The secondary endpoints of the trial supported the CDR-SB findings. In a subset of the patients (n= 698), slower decline on a range of other cognitive measurements was seen, including the Alzheimer’s Disease Assessment Scale (ADAS-cog14), the Alzheimer’s Disease Composite Score (ADCOMS) and the Alzheimer’s Disease Cooperative Study–Activities of Daily Living Scale for Mild Cognitive Impairment (ADCSMCI- ADL). Using positive emission tomography (PET) imaging, the team showed that these cognitive signs were accompanied by reductions in the amount of amyloid present in participants’ brains.
Side effect concern
The treatment, nevertheless, came with some side effects. The study mentions that “infusion-related reactions” occurred in 26.4% of patients, and a condition called amyloid-related imaging abnormalities (ARIA), characterized by swelling or microhemorrhages in the brain that are often only detectable via brain imaging, occurred in 12.6% of patients. More pressing was the report, published by Science prior to the release of the full trial results, of the death of a CLARITY participant who was rushed to hospital after suffering a stroke. Upon being given routine blood thinners to treat the stroke, the patient suffered a massive brain hemorrhage and died shortly after. The case study authors have speculated that the cause of death was related to the weakening of blood vessels during lecanemab treatment, a finding that may disqualify people taking such blood thinning medication from being prescribed the drug – should it be approved.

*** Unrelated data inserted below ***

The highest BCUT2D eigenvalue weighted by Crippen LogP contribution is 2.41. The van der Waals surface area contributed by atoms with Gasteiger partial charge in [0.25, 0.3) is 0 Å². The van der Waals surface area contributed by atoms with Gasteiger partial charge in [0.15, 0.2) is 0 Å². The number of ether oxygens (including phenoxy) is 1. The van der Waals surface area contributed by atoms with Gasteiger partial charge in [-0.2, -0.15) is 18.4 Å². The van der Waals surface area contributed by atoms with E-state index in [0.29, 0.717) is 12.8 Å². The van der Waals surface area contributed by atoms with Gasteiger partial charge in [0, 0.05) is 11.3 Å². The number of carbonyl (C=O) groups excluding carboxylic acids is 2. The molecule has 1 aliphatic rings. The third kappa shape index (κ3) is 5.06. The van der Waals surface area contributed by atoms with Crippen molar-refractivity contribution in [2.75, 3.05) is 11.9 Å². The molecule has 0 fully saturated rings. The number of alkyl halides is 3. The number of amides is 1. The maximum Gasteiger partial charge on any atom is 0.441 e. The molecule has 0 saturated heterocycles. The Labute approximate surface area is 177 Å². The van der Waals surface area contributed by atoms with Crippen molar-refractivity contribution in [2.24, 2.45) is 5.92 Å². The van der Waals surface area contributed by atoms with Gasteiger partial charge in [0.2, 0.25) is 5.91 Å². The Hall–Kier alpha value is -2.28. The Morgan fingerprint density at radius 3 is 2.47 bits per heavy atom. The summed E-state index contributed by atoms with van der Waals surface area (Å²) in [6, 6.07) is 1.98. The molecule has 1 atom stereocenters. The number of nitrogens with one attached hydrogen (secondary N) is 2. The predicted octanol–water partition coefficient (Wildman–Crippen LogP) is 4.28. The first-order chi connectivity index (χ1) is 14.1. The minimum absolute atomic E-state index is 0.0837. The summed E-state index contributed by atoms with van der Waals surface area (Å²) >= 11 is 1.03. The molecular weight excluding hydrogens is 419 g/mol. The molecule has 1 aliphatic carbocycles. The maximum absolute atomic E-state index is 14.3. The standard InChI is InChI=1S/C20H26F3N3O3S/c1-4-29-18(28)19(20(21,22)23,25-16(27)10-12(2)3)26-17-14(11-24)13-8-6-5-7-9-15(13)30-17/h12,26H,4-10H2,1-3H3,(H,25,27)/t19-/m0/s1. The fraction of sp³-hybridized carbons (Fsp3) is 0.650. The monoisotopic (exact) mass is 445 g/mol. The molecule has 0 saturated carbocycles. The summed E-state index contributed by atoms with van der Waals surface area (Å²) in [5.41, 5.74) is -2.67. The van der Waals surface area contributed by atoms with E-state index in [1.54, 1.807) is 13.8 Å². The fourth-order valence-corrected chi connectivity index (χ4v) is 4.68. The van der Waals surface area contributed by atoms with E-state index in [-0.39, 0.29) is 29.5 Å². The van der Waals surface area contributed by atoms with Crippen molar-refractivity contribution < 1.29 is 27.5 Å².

Excitement and caution
The findings were met with excitement by leading Alzheimer’s research charities. Dr. Susan Kohlhaas, director of research at Alzheimer’s Research UK, said: “These exciting findings represent a major step forward for dementia research and could herald a new era for people with Alzheimer’s disease. This is the first time a drug has been shown to both reduce the disease in the brain and slow memory decline in clinical trials.”
The reaction from researchers was more mixed. Prof. Sir John Hardy, a group leader at the UK Dementia Research Institute at University College London (UCL), who is credited with being a pioneer of the amyloid theory of Alzheimer’s disease, called the trial “very impressive”.
“There is a long way to go for approval and the use of these drugs in standard clinical practice… but undoubtedly this is the first stage,” he added.
Prof. Rob Howard, a professor of old age psychiatry at UCL, said, “My heart says that this is wonderful and hope-filled news for the field… it feels momentous and historic.”
Howard added, “I have a head too. This is concerned about three aspects of today’s data.” He highlighted the potential for unblinding as a result of lecanemab’s side effects, the small magnitude of the effect size involved and the risk of serious side effects like stroke as being reasons for caution.
“I suspect that the lack of demonstrable clinical effectiveness will mean that lecanemab will not be taken up widely within healthcare systems around the world, although there will always be those whose heart rules their head. We need to keep looking for better and safer dementia treatments and today’s results show that we are now on a believable path to doing so,” Howard concluded.
Reference: van Dyck CH, Swanson CJ, Aisen P, et al. Lecanemab in Early Alzheimer’s Disease. NEJM. 2022. doi:10.1056/NEJMoa2212948